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Mauritania – Invisible Blacks

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Since early September, Black Mauritanians are demonstrating every week against a census organised by the government which, they say, will increase racial discrimination and deprive many of them of their citizenship. In Paris, about 1,500 marched on October 2nd in homage to 19 years Lamine Mangane, who was shot dead earlier by the police at Maghama, near Nouakchott, during a demonstration against the census launched in May.

On September28, 56 persons – including 13 foreigners – were arrested in Nouakchott during violent clashes with the police. A fortnight earlier, 300 members of Belgium’s Mauritanian community demonstrated in front of the European Union institutions buildings, shouting “hands off my nationality”. They wanted the European Union, Mauritania’s first donor and first buyer of Mauritania’s iron ore and fish, to use its influence to persuade the Nouakchott government to put an end to the census, whose official aim is the distribution of biometric identity cards.

      This census will increase discrimination, the protesters say. Indeed, the census admits only four ethnic identities which can be mentioned on the IDs: Moorish, Soninké, Fulani and Wolof failing to mention the Haratines, the Arab-speaking blacks who descend from the first inhabitants of the country and also from the slaves in a country which officially abolished slavery in 1980 but where it is still in place. The Confédération libre des travailleurs de Mauritanie – a labour union – claims that there is still forced labour in the country, especially among young female domestic workers. According to SOS Esclaves, in 2009, one Mauritanian out of five was living in conditions of slavery, particularly among camel breeding workers.

Haratines deplore that their identity is not recognized and fear therefore to be treated as stateless people. Besides, census agents are inflicting Black Mauritanians all sort of additional tests. They ask them for instance to speak the Moorish hassaniya dialect, says Dia Gando, a militant of the “hands off my nationality” movement in Kaédi, a town on the Senegal river, where public buildings and shops were looted and damaged during three days of riots at the end of September.

According to Malick Sall, the spokesman of Belgium’s Mauritanians Coordination, the protest is not against a reliable national registry system but against a census whose criteria are ambiguous to say the least. “Some people  are required to produce birth and marriage certificates but are unable to do so because their parents died before the independence in 1960 when there was no Mauritanian state yet” explains Malick Sall. Moreover, he says, some 100,000 Mauritanians who were deported to Senegal or Mali, during several pogroms, the last between 1989 and 1991, under the regime of the President Maaouiya Ould Taya, were stripped from their IDs and will therefore never be able to be registered.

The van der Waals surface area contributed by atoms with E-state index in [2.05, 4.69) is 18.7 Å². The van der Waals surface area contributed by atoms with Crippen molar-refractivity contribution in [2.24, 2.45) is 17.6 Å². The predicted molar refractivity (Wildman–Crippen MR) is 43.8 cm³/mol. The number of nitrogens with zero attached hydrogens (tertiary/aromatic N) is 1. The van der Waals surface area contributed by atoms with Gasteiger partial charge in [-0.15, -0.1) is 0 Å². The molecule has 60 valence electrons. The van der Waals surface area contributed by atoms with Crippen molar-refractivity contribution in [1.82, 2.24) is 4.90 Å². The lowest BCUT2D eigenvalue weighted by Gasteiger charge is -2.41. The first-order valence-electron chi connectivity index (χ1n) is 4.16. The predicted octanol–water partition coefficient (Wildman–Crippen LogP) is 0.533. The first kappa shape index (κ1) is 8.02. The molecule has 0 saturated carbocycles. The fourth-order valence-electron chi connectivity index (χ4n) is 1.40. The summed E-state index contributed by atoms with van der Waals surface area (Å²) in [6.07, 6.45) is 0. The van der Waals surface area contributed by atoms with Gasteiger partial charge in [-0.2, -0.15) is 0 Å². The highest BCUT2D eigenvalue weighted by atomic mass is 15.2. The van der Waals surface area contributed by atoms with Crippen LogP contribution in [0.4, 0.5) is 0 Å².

Malick Sall is convinced that there is a deliberate plan to keep black Mauritanians away from power, in order to prevent them to claim their right and their land The government has already confiscated 40,000 hectares alnong the Senegal river to sell them to the Saudi Tadco agribusiness corporation, a clear land grabbing operation. Sall also recalls the massacre of 500 black military in 1990. And he deplores that there is only one Black in the 13 member commission which supervises the census operations.

According to the Mauritanian press, strange things are happening in the country. People who belong to well known families, including a former Minister of Health and a colonel, are now deprived of their citizenship simply because they were born abroad or one of their parents is a foreigner. The Mauritanian Association of Human Rights deplores the persistence of all kinds of discrimination against Black populations in the country.

The President of the National Assembly, Messaoud Ould Bulkheir, who is a Black Mauritanian, considers that the census poses “a big danger” for the unity of the country. Ahmed Ould Cheikh, the Moorish editorialist of Le Calame is also worried by what he calls a kind of intifada: “Mauritania is just too fragile to afford ethnic clashes. The country is our common wealth. Let us try to preserve it from our own evils. Let us find using legal means to defend our rights and let us fight this regime if it tries to divide us”. But General Ould Abdel Aziz, who was elected in 2009, is becoming increasingly autocratic and is not keen to move backward. So far, the state’s response has only been to clamp down on demonstrators. The Minister of Interior calls the black Mauritanians’ protest sabotage. Such statement will probably not appease the fears of those who don’t want to become undocumented citizens in their own country.

François Misser

 

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